Allergan PLC on Tuesday said it agreed to acquire Tobira Therapeutics Inc., a biopharmaceutical company that develops therapies for liver diseases, in a deal worth as much as $1.7 billion, or 19 times Tobira’s previous market value.
Tobira focuses on products that treat nonalcoholic steatohepatitis, or NASH, a common liver disease associated with obesity and type-2 diabetes. NASH occurs when the accumulation of liver fat is accompanied by inflammation and cellular damage, and it can lead to scarring of the liver and progress to cirrhosis, liver cancer and eventual liver failure.
“NASH is set to become one of the next epidemic-level chronic diseases we face as a society,” Allergan Chief Executive Brent Saunders said in prepared remarks, citing the increasing rates of diabetes and obesity. NASH has no approved treatments available, the company said, and affects 5% of the U.S. population.
Separately on Tuesday, Allergan said it further bolstered its NASH pipeline by purchasing privately held biopharmaceutical company Akarna Therapeutics Ltd. for $50 million, plus potential milestone payments that weren’t disclosed.
As for the Tobira deal, Allergan will make an upfront payment of $28.35 a share in cash, approximately six times Tobira’s closing price Monday of $4.74 a share. Tobira holders also will each receive one contingent value right to receive as much as $49.84 a share linked to certain development and regulatory milestones.
Shares of Tobira surged 721% to $38.91 in trading Tuesday, while Allergan shares fell 2.7% to $238.67. Tobira now has a market value of about $725 million, up from $89.2 million on Monday.
Drug deals frequently carry high premiums. According to Dealogic, the average premium in biotech and pharmaceutical deals of more than $100 million has been 45% this year and was 37% in 2015.
In recent years, the U.S. pharmaceutical deal with the highest premium—at 256%—was Roche Holding AG ’s $230 million acquisition of U.S.-based Anadys Pharmaceuticals Inc. in October 2011, Dealogic said. That deal boosted the Swiss company’s hepatitis franchise and broadened its business outside its main cancer drug operations.
Tobira’s lead product candidate, cenicriviroc, suffered a setback this summer when the company said the treatment missed its primary endpoint in a midstage trial. The drug did meet one of two secondary endpoints in treating liver scarring associated with NASH, as patients treated for a year saw their scarring improve without a worsening of NASH.
As a result, Tobira said in July that it planned to meet with regulators to discuss the design of a late-stage study, which it expected to begin next year.
In January 2015, cenicriviroc was granted fast-track status by the U.S. Food and Drug Administration, a designation that aims to bring medicines for difficult conditions to market more quickly.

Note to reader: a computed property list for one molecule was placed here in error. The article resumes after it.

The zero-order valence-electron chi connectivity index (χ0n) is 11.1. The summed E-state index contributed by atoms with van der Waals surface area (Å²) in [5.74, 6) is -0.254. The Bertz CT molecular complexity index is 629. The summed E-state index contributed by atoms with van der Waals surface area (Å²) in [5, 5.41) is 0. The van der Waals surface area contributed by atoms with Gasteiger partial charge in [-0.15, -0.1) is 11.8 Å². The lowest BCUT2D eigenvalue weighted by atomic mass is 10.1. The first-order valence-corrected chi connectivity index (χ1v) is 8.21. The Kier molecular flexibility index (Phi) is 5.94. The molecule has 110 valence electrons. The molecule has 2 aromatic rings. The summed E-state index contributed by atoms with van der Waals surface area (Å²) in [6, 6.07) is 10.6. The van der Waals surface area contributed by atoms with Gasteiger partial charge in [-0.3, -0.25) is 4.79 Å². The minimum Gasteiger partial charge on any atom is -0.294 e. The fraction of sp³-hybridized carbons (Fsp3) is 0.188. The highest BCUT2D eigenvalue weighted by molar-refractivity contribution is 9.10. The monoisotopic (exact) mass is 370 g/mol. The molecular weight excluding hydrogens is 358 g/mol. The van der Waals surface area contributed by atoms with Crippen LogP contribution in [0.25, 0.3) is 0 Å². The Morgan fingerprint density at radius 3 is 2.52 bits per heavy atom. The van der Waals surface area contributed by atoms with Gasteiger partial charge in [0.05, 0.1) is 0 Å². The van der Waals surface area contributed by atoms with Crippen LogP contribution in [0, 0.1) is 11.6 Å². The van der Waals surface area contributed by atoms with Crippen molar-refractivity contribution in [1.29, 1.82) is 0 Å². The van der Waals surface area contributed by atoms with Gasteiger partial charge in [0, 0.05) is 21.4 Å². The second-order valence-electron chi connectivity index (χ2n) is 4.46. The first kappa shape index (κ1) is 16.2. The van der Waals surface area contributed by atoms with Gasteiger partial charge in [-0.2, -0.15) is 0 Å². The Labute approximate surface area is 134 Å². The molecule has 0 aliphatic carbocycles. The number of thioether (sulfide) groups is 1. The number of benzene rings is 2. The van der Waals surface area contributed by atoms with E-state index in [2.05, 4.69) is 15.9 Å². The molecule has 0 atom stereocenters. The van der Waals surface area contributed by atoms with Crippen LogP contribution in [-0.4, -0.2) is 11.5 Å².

Allergan also will gain another investigational NASH treatment, evogliptin, which is in early-stage studies. Both investigational treatments can make a significant impact in treating NASH, Allergan said.
In the Akarna purchase, Allergan gains Akarna’s investigational treatment for NASH, called AKN-083, which targets a certain hormone receptor in the liver and is in early stage studies. Allergan said AKN-083 is highly complementary to the investigational NASH therapies added in the Tobira deal.
For the first six months of 2016, Tobira reported license and collaboration revenue of $1.2 million and posted a loss of $25.6 million. Allergan, through the first six months, had revenue of $7.08 billion but lost $246 million amid acquisition-related charges, asset sales, write-downs and other items.
Allergan has been an active buyer. Last week, it agreed to acquire clinical-stage biotechnology company Vitae Pharmaceuticals Inc. for $639 million, more than double its market value, in a move aimed at strengthening the drugmaker’s skin-care pipeline.
The company has built up its spending power, in part, through the recent sale of its generics business to Teva Pharmaceutical Industries Ltd. for $40.5 billion.
Jefferies analysts said the high premium that Allergan is paying for Tobira suggested there were multiple bidders for the company, and it points to the industry’s interest in companies developing NASH treatments. Others developing NASH treatments include Intercept Pharmaceuticals Inc., Galmed Pharmaceuticals Ltd. , Conatus Pharmaceuticals Inc. and the French company Genfit SA .
Genfit’s treatment, elafibranor, and Intercept’s therapy, obeticholic acid, are considered among the current leaders in the NASH race. Both are in late-stage trials, and Intercept’s drug in April received the backing of an FDA panel for approval in treating a separate rare liver condition called primary biliary cirrhosis.
Credit Suisse earlier this year predicted that sales of Intercept’s obeticholic acid could reach $159 million in 2018 if it is approved for primary biliary cirrhosis this year, but it eventually could rise to annual sales of $6.5 billion if cleared for NASH.
The four drug companies with NASH products saw sharp gains Tuesday following news of the Tobira deal. Intercept added 8.5% to $170.01; Galmed rose 25% to $4.61; and Conatus gained 19% to $2.09. Genfit increased 16% in Paris trading.
Gilead Sciences Inc. and Bristol-Myers Squibb Co. are among the heavyweights seeking to bring a NASH drug to market. Shares of Gilead rose 3.5% Tuesday, while Bristol-Myers added 0.9%.
Sept. 20, 2016